Let's set the same environment variable as before.

export POOL=19d98397-cda3-446c-893d-b74f6e3c5d56
export REGION=fr-par
export SECRET=xxxxxxxx-xxxx-xxxx-xxxx-xxxxxxxxxxxx

  • The POOL variable corresponds to the Pool ID of our "worldwide" node pool
  • The REGION variable corresponds to the region of our Kubernetes Kosmos cluster control plane (fr-par in our case).
  • The SECRET variable corresponds to your Scaleway SECRET_KEY.

🔥 Attach our Helsinki Instance to our Kubernetes Kosmos cluster

To attach our instance to a Kubernetes Kosmos cluster, we need to perform the same actions as before:

chmod +x
sudo ./ -p $POOL -r $REGION -t $SECRET

The execution of the script should result in the same output as before.

[2021-09-03 11:54:00] apt prerequisites: installing apt dependencies (0) [OK]
[2021-09-03 11:54:09] containerd: installing containerd (0) [OK]
[2021-09-03 11:54:09] multicloud node: getting public ip (0) [OK]
[2021-09-03 11:54:12] kubernetes prerequisites: installing and configuring kubelet (0) [OK]
[2021-09-03 11:54:13] multicloud node: configuring this a node as a kubernetes node (0) [OK]

🔥 Disconnect from our Hetzner instance

All our instances are now attached or being attached to our Kubernetes Kosmos cluster. We do not need to perform any more actions on those instances, so we are free to disconnect from them and move on to using our cluster.


Connect to our Kubernetes Kosmos cluster

Once all our external instances are connected, we can them listed on our Scaleway Console in the Nodes tab. One node is in our managed pool, and two are in our "worldwide" Multi-Cloud pool.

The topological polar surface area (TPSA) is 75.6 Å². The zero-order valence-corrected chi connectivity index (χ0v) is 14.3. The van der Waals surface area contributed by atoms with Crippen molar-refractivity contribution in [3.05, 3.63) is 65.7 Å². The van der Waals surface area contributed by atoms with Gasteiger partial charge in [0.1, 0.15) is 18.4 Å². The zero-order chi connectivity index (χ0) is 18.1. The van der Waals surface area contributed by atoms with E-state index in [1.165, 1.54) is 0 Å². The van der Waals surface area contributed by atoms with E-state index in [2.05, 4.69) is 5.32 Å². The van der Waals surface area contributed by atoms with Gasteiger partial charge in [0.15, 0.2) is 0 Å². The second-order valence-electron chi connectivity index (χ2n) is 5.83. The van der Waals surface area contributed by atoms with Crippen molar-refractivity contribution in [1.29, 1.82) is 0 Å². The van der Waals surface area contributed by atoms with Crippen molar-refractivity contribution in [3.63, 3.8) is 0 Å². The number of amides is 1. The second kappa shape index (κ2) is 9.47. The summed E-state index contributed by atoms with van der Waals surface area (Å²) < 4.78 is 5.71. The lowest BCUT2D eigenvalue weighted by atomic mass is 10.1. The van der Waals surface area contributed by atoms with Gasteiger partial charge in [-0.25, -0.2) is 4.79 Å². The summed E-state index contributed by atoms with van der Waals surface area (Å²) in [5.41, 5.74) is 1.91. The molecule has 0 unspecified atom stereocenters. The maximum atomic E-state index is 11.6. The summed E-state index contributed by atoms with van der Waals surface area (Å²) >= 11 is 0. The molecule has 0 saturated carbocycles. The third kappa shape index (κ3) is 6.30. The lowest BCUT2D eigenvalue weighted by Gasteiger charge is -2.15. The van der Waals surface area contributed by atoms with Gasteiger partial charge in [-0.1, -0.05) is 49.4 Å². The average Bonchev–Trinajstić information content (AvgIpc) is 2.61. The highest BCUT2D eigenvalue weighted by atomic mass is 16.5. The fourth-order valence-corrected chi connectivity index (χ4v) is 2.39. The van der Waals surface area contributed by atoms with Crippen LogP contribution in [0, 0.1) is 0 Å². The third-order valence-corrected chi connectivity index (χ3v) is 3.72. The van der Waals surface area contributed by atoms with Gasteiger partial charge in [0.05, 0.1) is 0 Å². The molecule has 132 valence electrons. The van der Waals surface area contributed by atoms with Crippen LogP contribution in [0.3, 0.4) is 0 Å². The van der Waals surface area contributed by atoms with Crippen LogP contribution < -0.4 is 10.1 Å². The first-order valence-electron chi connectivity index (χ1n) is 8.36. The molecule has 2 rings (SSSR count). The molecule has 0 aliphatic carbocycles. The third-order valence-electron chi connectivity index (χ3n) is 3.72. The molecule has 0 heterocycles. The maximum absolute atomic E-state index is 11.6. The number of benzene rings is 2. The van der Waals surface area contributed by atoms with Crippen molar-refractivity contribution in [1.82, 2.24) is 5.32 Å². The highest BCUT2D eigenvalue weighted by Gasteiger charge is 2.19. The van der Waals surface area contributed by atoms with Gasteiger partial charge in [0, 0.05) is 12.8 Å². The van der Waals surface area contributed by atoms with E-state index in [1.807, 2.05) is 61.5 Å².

Kubernetes Kosmos cluster nodes list

To connect to our Kubernetes cluster, we need to download the corresponding kubeconfig file to be able to perform kubectl commands.

🔥 We can download it directly from our Kubernetes Kosmos cluster Overview page.

Kubeconfig file downloading button on the Kubernetes Kosmos cluster overview

To connect to our cluster, the fastest way is simply to move the kubeconfig file we just downloaded into the .kube/config file. Another possibility would be to use Kubernetes contexts, but it will not be covered during this workshop.

mv Downloads/kubeconfig-kosmos.yaml .kube/config

Once the configuration of our cluster is loaded, we can get the list of our nodes using the kubectl command and see if everything is set up as expected.

The command kubectl get nodes is sufficient to give all the information we need about our nodes at this point, but as it is quite verbose, we choose to use the -o custom-columns option to simplify the output of the command it easier to read. This option will be widely used in all the commands we are going to run.

kubectl get nodes -o,STATUS:status.conditions[-1].type,VERSION:.status.nodeInfo.kubeletVersion


NAME                                             STATUS   VERSION
scw-kosmos-kosmos-scw-09371579edf54552b0187a95 Ready v1.22.1
scw-kosmos-worldwide-5ecdb6d02cf84d63937af45a6 Ready v1.22.1
scw-kosmos-worldwide-b2db708b0c474decb7447e0d6 Ready v1.22.1

We can see that we managed to connect to our cluster, with our three nodes all in a Ready state, and we can identify the pool they are attached to by their names.